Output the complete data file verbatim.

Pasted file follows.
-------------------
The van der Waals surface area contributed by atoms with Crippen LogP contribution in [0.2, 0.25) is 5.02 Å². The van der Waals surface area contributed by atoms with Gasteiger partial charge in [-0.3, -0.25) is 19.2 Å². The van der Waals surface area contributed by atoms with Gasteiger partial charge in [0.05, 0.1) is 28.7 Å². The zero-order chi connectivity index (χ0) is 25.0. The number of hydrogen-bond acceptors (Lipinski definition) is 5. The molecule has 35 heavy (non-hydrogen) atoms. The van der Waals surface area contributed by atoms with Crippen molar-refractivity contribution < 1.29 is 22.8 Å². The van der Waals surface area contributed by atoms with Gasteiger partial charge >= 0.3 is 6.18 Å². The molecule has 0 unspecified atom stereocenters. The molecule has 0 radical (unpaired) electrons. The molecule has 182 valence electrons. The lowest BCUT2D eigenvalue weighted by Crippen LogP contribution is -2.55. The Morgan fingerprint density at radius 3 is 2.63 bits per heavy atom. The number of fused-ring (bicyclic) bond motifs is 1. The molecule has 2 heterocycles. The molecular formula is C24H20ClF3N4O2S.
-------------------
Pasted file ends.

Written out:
The van der Waals surface area contributed by atoms with Crippen LogP contribution in [0.2, 0.25) is 5.02 Å². The van der Waals surface area contributed by atoms with Gasteiger partial charge in [-0.3, -0.25) is 19.2 Å². The van der Waals surface area contributed by atoms with Gasteiger partial charge in [0.05, 0.1) is 28.7 Å². The zero-order chi connectivity index (χ0) is 25.0. The number of hydrogen-bond acceptors (Lipinski definition) is 5. The molecule has 35 heavy (non-hydrogen) atoms. The van der Waals surface area contributed by atoms with Crippen molar-refractivity contribution < 1.29 is 22.8 Å². The van der Waals surface area contributed by atoms with Gasteiger partial charge >= 0.3 is 6.18 Å². The molecule has 0 unspecified atom stereocenters. The molecule has 0 radical (unpaired) electrons. The molecule has 182 valence electrons. The lowest BCUT2D eigenvalue weighted by Crippen LogP contribution is -2.55. The Morgan fingerprint density at radius 3 is 2.63 bits per heavy atom. The number of fused-ring (bicyclic) bond motifs is 1. The molecule has 2 heterocycles. The molecular formula is C24H20ClF3N4O2S.